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The uncomfortable feeling from LeBron's Twitter "Decision"

LeBron James has largely remained silent since his July decision. Excluding team appearances/post-game interviews and the infamous CNN interview, James has gone mostly to Twitter to express himself, and that has been largely benign. Today took a twist. James declared Tuesday "Hater Day", which seemed to be a statement in the vein of his "list" tweet, which seemed to be some self-therapy performed on the Internet's stage. But it took a turn when James retweeted a message from a man in Ohio apparently named Ryan Outrich (his Twitter name was @RyanOutrich, before he cancelled his account). It was angry, aggressive and racist. It featured the N-word. Other tweets not retweeted made light of attacks on James and his mother Gloria (including sexual insults about her), as well as invoking lynching multiple times. It's hard to imagine being more offensive in less than 140 characters. You can see the well-known tweet if you visit James' timeline on Twitter; I'd rather not republish it here. James' retweet started off a volley of angry tweets by James fans at Outrich. He tried to respond, apologized and then quickly closed his account, apparently realizing the damage he'd done to his name. A lot of the Heat fans I follow participated in the bashing of Outrich. The stupidly and hate are worth being bashed for. But I was left feeling conflicted. It's something new contributing writer Raul Takahashi nailed on the head on (ironically) Twitter.
God forbid this @RyanOutrich commits suicide or something terrible happens to him. Ignorance is best left alone @KingJames. #humanity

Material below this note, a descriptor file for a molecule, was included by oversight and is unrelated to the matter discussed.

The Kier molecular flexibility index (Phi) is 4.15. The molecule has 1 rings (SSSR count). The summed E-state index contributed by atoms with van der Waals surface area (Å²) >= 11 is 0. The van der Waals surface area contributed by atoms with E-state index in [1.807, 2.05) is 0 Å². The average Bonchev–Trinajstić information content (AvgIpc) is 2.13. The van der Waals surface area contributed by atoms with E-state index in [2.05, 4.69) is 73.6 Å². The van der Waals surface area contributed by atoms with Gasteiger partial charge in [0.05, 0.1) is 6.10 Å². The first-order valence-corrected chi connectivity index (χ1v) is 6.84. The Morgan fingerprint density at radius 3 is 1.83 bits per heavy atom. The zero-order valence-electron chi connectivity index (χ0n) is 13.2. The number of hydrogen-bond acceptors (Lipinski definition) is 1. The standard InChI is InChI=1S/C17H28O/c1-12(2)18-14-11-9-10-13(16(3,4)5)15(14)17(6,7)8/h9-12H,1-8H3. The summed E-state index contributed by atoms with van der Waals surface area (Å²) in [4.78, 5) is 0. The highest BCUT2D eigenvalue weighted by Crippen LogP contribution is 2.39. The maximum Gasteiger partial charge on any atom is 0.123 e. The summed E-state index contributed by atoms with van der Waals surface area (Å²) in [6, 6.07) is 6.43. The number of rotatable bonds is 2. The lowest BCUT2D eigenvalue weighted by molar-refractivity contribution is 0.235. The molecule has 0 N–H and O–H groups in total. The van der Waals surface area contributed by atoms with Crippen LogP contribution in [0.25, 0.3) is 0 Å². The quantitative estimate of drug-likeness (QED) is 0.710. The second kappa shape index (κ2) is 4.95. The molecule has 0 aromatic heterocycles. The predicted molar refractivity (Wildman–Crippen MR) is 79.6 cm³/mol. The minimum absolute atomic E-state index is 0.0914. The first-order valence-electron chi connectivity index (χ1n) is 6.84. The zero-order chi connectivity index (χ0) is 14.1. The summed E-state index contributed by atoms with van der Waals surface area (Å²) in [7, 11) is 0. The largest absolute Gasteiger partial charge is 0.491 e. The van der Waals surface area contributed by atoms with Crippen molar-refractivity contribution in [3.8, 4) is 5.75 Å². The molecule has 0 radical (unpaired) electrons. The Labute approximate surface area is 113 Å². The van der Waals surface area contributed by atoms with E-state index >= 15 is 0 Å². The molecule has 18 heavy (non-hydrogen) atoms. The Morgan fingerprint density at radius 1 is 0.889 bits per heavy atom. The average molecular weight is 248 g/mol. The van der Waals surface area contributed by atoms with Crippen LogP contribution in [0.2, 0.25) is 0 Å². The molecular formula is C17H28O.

What this Outrich person wrote was despicable and intolerable. Racism can never be tolerated, and some of the threatening language he used would have been grounds for a police investigation. At the same time, this is some guy with some family, and while Heat fans like to look down our noses now at other fanbases who criticicize James (oftentimes, but not always, fairly), who doesn't think there could be some crazy LeBron James fanboy or fangirl who tries to get back at Outrich? Hell, President Ronald Reagan was almost killed because some look wanted to impress Jodie Foster, and Reagan had nothing to do with her! While I'm more in support of the retweet than against it, there is part of me that feels like this was like a massive army torturing the last weaponless soldier of its opposition. This guy was clearly in the wrong, and is going to get punished, but are we really all going to pile on this thing? He should have never written what was written, but he got a massive stream of venom back. Is that a good thing? I hope you understand what I'm getting at here. Obviously, bigotry in all forms needs to be rooted out and eradicated. And sunshine is the best disinfectant for lurking racism. What Outrich wrote may be the most offensive thing I've ever seen on social media, and that's saying something. But was throwing the bigot to hungry fans looking for an outlet after watching their hero get suckerpunched for three months the right course of action? Probably not. As a great songwriter once sang, "only love can conquer hate." UPLIFTING BONUS: On a lighter note, mentioning Marvin Gaye and basketball allows me to post the fabulous 2008 USA Basketball commercial, featuring the fabulous rendition of the national anthem performed at the 1983 NBA All-Star Game by Gaye. Let no one fool you; it is the greatest version of The Star Spangled Banner ever performed, followed by Jose Feliciano's World Series version in 1968 and Whitney Houston's Super Bowl version in 1991. There is no argument to this. All three are on my iPod, and should be on yours. Watch, listen and enjoy.